A loyal band of villagers turned out on a very wet night and were rewarded with a view of the Northern Lights.
More photographs on the next page.
Photo: Unknown (Courtesy Sulgrave Manor)
21st June 1921. Official opening of Sulgrave Manor. Procession from the Church to the Manor, led by former United States President Taft, passes the Old Bakehouse in Manor Road.
In 1959, The Old Bakehouse was purchased by my uncle, Cyril Branson. A single man, he had little interest in the house, having made the purchase to secure the large garden. He spent the rest of his life growing quantities of vegetables which he mainly gave away and after retirement he seldom left the village (other than to go to the races at Towcester or Cheltenham!)
The house was converted into flats by Wootton Bros, my father’s company. Here painters Harold Wootton and Fred Pollintine take a break in the kitchen of the first floor flat. (During the war Harold had been a gunner on HMS Ajax, of River Plate fame). Molly and I moved into the flat as newly-weds in 1961.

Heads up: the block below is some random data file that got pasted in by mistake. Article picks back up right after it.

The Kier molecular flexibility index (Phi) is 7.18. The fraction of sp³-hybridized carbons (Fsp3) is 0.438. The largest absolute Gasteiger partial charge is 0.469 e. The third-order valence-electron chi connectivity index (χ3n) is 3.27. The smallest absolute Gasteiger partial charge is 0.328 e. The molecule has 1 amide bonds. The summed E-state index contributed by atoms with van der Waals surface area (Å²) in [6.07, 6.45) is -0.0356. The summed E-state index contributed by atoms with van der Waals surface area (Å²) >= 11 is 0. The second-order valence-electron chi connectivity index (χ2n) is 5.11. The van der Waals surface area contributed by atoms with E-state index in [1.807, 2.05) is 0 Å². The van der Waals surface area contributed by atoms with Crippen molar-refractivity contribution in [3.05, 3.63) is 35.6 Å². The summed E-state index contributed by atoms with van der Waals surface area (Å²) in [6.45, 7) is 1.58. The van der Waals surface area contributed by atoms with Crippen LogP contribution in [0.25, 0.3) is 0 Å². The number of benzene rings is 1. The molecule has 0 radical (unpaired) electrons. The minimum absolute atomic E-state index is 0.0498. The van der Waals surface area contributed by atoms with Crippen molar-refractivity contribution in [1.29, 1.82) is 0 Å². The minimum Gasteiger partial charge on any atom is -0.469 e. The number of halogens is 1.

This was the view from the kitchen window at that time. The young man cleaning his car is Geoff Reynolds, outside the house then owned by his father, Harry, whose name is perpetuated in the present house name. Apart from the Geoff’s Ford Consul, the only other car in the street is a pre-war Ford owned, I think, by Bert James, then landlord of the Six Bells Inn in Church Street. It’s also interesting to note on the skyline the massive elm trees which were such a part of the local landscape before the ravages of Dutch Elm disease in the 1970s. Here is a closer view of those particular trees, with Kiln Farm seen through a gap. They were great favourites with the more daring of the birds’ egg collecting boys when I was a youngster.